Since its founding in 1969, chip manufacturer Advanced Micro Devices, has produced the chips powering machines from IBM’s PCs in the 1980’s to Microsoft’s recently released Xbox One.
Today AMD is eager to branch out into cloud services, as business begins to expand beyond desktop computing. In October, Verizon selected AMD’s microprocessor to power some of its Internet-based cloud computing and cloud storage offerings.
In a conversation with The Washington Post, AMD chief executive Rory Read discussed how cloud computing creates opportunities for the company in both consumer and government markets.
When data was stored on local servers, AMD was focused on how to process and display it on one particular device, Read said. “Now with the cloud, you have to be able to set all of that graphics and display [on any device].”
He added that traditional PC chips used to constitute the majority of AMD’s revenue, but that within two years, he expects about 50 percent of revenue to come from high growth segments involving the cloud. AMD reported 2012 revenue of $5.42 billion and $1.46 billion for the quarter ending Sep. 28.
But as more start-ups and established tech companies alike vie for the cloud market, AMD will be competing with companies that are “10, 50, 100, 1000 people, that are going to grow into the next generation of Fortune 500 [companies],” Read said.
Because cloud-based services allow consumers to access them from any device — phones, tablets, laptops and desktop computers — AMD must change how it conceives of new chips, he said.
“For those that embrace the change [from local to cloud computing], that’s where the success will come from.”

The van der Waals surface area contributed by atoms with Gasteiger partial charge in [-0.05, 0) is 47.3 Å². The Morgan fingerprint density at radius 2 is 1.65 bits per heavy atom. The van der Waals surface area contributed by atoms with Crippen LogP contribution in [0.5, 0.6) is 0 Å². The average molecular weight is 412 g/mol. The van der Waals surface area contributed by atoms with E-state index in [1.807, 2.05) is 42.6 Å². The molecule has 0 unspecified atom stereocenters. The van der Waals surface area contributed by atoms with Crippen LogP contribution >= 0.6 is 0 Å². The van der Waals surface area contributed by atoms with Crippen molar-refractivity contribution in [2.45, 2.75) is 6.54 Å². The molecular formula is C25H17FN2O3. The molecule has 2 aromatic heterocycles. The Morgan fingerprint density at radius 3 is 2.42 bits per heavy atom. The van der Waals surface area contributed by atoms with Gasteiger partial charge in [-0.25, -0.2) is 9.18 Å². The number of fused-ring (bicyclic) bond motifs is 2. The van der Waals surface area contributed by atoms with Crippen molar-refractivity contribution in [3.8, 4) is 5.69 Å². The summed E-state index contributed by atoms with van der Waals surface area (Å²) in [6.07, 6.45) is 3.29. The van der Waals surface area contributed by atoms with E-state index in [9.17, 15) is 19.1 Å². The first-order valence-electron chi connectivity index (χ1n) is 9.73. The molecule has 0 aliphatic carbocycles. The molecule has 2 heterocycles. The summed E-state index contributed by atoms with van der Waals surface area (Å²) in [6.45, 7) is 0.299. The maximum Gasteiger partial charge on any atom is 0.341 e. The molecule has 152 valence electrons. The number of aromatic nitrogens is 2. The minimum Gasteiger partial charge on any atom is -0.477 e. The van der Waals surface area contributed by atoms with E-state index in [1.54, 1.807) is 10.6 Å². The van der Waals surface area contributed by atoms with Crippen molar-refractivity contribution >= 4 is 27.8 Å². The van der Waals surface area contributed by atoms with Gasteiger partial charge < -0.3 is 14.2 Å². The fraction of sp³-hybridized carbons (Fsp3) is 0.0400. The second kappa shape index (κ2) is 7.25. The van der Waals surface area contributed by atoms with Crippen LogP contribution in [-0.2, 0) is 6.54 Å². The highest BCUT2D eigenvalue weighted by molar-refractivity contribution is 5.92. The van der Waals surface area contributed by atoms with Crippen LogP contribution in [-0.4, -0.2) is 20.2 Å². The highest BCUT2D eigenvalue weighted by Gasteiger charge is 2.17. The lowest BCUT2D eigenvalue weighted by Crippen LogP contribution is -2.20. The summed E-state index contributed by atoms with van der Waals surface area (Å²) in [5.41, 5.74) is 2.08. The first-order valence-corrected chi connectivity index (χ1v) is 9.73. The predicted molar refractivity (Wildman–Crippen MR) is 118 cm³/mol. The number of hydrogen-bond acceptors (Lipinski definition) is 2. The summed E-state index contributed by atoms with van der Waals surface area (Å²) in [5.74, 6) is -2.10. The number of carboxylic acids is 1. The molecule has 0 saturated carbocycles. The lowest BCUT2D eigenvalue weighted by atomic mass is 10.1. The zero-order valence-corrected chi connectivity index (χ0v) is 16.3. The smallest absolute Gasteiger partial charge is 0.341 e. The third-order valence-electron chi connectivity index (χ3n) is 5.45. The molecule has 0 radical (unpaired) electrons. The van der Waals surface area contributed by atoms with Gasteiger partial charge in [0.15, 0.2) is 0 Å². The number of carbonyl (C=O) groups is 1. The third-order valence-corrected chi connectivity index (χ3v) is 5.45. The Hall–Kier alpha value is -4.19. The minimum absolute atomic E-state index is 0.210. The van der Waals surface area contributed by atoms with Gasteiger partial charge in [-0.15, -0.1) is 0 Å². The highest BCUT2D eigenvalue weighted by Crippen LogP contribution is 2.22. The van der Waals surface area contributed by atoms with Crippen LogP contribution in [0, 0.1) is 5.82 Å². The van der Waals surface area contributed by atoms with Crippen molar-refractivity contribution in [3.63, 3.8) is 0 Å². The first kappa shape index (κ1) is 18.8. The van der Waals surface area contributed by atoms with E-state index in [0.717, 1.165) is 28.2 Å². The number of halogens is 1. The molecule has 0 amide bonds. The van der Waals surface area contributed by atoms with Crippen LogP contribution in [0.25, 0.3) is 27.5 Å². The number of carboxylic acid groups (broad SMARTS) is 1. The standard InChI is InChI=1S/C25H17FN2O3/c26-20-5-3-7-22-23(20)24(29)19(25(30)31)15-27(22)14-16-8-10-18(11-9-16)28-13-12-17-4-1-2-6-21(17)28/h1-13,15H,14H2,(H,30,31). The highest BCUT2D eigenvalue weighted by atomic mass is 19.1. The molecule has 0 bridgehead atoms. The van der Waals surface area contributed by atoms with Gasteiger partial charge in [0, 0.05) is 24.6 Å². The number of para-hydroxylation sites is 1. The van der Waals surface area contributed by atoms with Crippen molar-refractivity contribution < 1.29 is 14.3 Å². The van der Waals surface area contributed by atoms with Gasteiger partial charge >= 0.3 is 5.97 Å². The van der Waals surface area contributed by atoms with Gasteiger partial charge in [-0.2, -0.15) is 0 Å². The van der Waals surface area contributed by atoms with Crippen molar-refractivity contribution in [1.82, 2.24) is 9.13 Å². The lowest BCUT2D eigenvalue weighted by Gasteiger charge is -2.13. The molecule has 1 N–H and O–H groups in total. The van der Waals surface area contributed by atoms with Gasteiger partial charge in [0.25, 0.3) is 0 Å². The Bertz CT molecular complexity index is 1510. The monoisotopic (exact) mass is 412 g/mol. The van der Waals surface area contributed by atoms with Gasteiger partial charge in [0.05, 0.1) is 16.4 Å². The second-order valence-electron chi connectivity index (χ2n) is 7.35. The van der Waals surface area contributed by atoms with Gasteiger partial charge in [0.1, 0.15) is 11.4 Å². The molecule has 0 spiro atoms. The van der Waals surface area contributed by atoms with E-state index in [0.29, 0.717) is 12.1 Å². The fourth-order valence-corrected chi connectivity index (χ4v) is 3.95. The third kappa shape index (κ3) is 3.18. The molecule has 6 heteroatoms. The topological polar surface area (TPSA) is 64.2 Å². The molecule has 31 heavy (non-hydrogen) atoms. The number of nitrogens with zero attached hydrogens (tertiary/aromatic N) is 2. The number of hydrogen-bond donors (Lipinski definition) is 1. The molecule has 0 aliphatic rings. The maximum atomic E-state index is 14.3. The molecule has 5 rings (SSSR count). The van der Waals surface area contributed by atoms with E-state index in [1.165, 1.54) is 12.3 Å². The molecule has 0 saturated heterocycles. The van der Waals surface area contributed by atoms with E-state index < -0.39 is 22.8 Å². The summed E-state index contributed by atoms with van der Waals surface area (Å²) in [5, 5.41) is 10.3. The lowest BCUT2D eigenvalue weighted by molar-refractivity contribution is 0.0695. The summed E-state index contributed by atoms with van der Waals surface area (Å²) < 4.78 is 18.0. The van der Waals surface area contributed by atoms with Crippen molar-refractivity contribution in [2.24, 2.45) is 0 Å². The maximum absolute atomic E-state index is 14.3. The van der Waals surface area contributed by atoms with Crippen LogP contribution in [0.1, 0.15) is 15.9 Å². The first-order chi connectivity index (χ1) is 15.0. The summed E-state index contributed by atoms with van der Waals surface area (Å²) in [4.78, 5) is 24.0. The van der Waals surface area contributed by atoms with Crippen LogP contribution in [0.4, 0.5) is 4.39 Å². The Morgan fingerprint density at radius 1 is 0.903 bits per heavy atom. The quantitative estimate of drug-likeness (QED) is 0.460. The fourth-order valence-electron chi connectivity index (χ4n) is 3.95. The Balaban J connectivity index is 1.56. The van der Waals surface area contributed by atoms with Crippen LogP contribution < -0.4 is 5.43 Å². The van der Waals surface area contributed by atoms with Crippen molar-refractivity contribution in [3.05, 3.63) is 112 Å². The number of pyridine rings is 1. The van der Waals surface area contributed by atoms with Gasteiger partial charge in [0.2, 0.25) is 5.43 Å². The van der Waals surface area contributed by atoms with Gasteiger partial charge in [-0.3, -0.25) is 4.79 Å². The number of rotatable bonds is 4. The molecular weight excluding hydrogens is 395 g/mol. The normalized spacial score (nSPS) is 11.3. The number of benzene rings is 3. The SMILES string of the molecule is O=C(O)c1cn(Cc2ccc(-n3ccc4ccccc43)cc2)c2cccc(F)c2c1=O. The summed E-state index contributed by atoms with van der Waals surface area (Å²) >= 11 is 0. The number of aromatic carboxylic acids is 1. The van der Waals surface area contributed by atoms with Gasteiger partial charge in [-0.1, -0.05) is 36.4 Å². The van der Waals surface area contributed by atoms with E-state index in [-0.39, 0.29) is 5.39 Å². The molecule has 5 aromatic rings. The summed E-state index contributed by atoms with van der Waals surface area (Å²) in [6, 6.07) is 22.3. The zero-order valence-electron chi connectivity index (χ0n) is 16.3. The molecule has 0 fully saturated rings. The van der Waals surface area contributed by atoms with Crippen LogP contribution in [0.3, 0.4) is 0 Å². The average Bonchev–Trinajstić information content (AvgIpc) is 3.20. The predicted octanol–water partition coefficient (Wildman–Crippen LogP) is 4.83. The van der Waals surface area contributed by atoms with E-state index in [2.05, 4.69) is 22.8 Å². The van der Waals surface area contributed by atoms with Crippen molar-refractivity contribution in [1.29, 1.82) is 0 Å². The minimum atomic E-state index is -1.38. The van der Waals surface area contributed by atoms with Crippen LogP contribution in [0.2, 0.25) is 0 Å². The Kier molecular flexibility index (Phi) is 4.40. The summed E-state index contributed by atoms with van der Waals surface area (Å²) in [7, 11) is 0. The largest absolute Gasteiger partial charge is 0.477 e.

Since 2011, Read has been carrying out a plan to “reset and restructure the company” to meet new technology goals, mainly through a 10 percent workforce reduction and terminating contractual commitments. This also included selling and leasing-back its campus in Austin, Tex. in March, freeing up about $164 million in cash. Now, he said, the company must create reusable blocks of intellectual property, which will help it “execute a turn through a launch of new products.”
AMD has also been investing in what it sees as high-growth opportunities for cloud technology. For instance, in July AMD invested in CiiNow, a cloud-based video game company, through its investment arm AMD Ventures. CiiNow and AMD together allow gamers to stream video games onto any device — tablets or desktops or laptops, for instance — with high resolution graphics and speed.
There are opportunities for AMD beyond consumer services too, Read said. A couple weeks ago, AMD was selected for an award of $3.1 million for work with a Department of Energy computing research project, which focuses on data transfer.
Some of the government agencies he has met with often keep their data on separate, local servers so other agencies cannot easily access them, Read said. But as they move data into the cloud, he expects federal employees will want to access that information from any device, any where and at any time, he said.